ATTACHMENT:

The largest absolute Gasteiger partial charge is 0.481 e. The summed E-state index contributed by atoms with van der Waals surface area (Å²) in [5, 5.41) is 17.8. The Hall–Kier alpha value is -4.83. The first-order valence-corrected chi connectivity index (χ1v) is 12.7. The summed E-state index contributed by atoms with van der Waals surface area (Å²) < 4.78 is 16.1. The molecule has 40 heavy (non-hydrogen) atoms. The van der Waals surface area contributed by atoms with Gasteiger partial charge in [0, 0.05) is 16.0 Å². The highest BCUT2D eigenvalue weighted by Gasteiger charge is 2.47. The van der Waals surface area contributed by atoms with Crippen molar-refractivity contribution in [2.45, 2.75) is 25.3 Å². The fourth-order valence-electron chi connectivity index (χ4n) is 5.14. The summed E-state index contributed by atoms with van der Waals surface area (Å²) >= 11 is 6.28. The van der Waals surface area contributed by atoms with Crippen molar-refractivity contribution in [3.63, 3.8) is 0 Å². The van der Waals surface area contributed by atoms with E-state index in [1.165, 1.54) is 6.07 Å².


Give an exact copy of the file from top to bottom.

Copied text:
The largest absolute Gasteiger partial charge is 0.481 e. The summed E-state index contributed by atoms with van der Waals surface area (Å²) in [5, 5.41) is 17.8. The Hall–Kier alpha value is -4.83. The first-order valence-corrected chi connectivity index (χ1v) is 12.7. The summed E-state index contributed by atoms with van der Waals surface area (Å²) < 4.78 is 16.1. The molecule has 40 heavy (non-hydrogen) atoms. The van der Waals surface area contributed by atoms with Gasteiger partial charge in [0, 0.05) is 16.0 Å². The highest BCUT2D eigenvalue weighted by Gasteiger charge is 2.47. The van der Waals surface area contributed by atoms with Crippen molar-refractivity contribution in [2.45, 2.75) is 25.3 Å². The fourth-order valence-electron chi connectivity index (χ4n) is 5.14. The summed E-state index contributed by atoms with van der Waals surface area (Å²) >= 11 is 6.28. The van der Waals surface area contributed by atoms with Crippen molar-refractivity contribution in [3.63, 3.8) is 0 Å². The van der Waals surface area contributed by atoms with E-state index in [1.165, 1.54) is 6.07 Å².